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Do you have what it takes to be a Master Gardener?
Cold winter weather notwithstanding, if you want to enhance your gardening skills, now’s your chance
A group of OSU Master Gardener volunteers work in a demonstration garden outside of the OSU Extension office, in Prineville.
January 03, 2013
With all the cold weather and snow on the ground, Crook County residents still have to wait a while before they start their garden.
However, they don’t have to wait to improve on their gardening skills.
Later this month, the Oregon State University Extension Service for Deschutes County will once again offer training for the Master Gardener program.
For the past 31 years, the class has focused on providing people with in-depth training on gardening while focusing on community service.
“The program is really intended for people who enjoy gardening or have a passion about gardening, and have an interest in volunteering in their community,” said Central Oregon program manager Amy Jo Detweiler.
Participants spend 60 hours of January through April in the classroom learning about gardening topics and subjects.
“You are learning about soil, or you are learning about insects, or you are learning about weeds,” Detweiler said, “but you are still learning how to take this information and bring it back to your community.”
After the classroom portion of the program, students move on to the hands-on portion of the Master Gardener training.
“Part of it will be answering gardening questions (for others) and part of it will be potentially working in a demonstration garden or a community garden,” Detweiler said, “or giving a presentation to a group.”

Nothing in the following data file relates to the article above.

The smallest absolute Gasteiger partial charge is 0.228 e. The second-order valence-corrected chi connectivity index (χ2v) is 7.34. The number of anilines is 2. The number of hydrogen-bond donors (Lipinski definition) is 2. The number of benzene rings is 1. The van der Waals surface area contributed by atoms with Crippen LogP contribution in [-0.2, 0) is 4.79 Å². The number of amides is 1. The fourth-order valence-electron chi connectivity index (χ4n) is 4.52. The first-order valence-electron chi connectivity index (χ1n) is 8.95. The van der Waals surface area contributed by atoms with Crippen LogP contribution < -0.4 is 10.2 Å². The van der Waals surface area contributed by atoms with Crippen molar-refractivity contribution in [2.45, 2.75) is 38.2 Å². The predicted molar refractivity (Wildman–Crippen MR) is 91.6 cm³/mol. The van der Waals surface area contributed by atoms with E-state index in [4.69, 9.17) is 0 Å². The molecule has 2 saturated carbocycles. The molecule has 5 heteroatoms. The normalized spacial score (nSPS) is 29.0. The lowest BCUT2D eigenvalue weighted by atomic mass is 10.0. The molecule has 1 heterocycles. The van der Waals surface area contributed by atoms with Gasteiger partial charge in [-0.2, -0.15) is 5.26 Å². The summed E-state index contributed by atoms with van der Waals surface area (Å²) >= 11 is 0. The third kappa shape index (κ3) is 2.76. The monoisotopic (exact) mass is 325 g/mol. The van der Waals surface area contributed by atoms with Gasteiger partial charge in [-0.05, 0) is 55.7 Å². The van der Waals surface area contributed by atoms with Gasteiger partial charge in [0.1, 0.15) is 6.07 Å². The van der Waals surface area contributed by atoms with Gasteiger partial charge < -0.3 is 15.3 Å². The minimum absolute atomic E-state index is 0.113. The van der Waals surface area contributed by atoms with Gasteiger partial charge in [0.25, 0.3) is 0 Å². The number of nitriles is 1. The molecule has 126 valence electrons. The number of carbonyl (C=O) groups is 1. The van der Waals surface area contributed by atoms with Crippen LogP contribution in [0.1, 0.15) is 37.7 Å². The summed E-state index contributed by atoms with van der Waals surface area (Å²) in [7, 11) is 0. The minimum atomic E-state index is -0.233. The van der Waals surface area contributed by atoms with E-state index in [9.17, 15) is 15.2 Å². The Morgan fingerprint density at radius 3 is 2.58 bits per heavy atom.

Prineville resident Jason Carr initially applied for the Master Gardener program because of his farming background and a long-time interest in the activity.
“I felt that if I wanted to be successful, I’d like to have more knowledge about plants, soils, insects, and all of those things,” he said.
Carr explained that the Master Gardener program provides a more comprehensive education on gardening than one might gain from reading books or casually questioning fellow green thumbs.
“You are essentially learning the nuts and bolts of everything you kind of knew as you learned from your parents and family members,” he said. “It helps you to understand everything from gardening in Central Oregon’s climate to the soil health and types of plants that thrive well here.”
Despite the extensive knowledge provided by the Master Gardener program, they welcome everyone from the novice to the experienced green thumb.
“We have a range of people apply for the program,” Detweiler said, adding that there are no prerequisites that applicants must satisfy.
After completing the program, students receive their Master Gardener certification. To maintain that certification, they must volunteer for a set amount of hours each year, and put in some class time as well.
“It’s a win-win because the individual learns a lot more about gardens for themselves,” Detweiler said, “and then also they are able to help the community answer those garden questions too.”
Applications for the OSU Master Gardener program in Central Oregon will be accepted until Jan. 9. Cost is $275 and includes tuition, text books, and supplies. Partial scholarships are available.
Program starts with 10 classes that meet from 9 a.m. to 4 p.m., every Saturday, from Jan. 19 to April 6, at the Oregon State University Cascades Hall, on the Central Oregon Community College Bend campus. Hands-on training continues through September.
To apply, call 541-548-6088, or visit http:// extension.oregonstate.edu/Deschutes.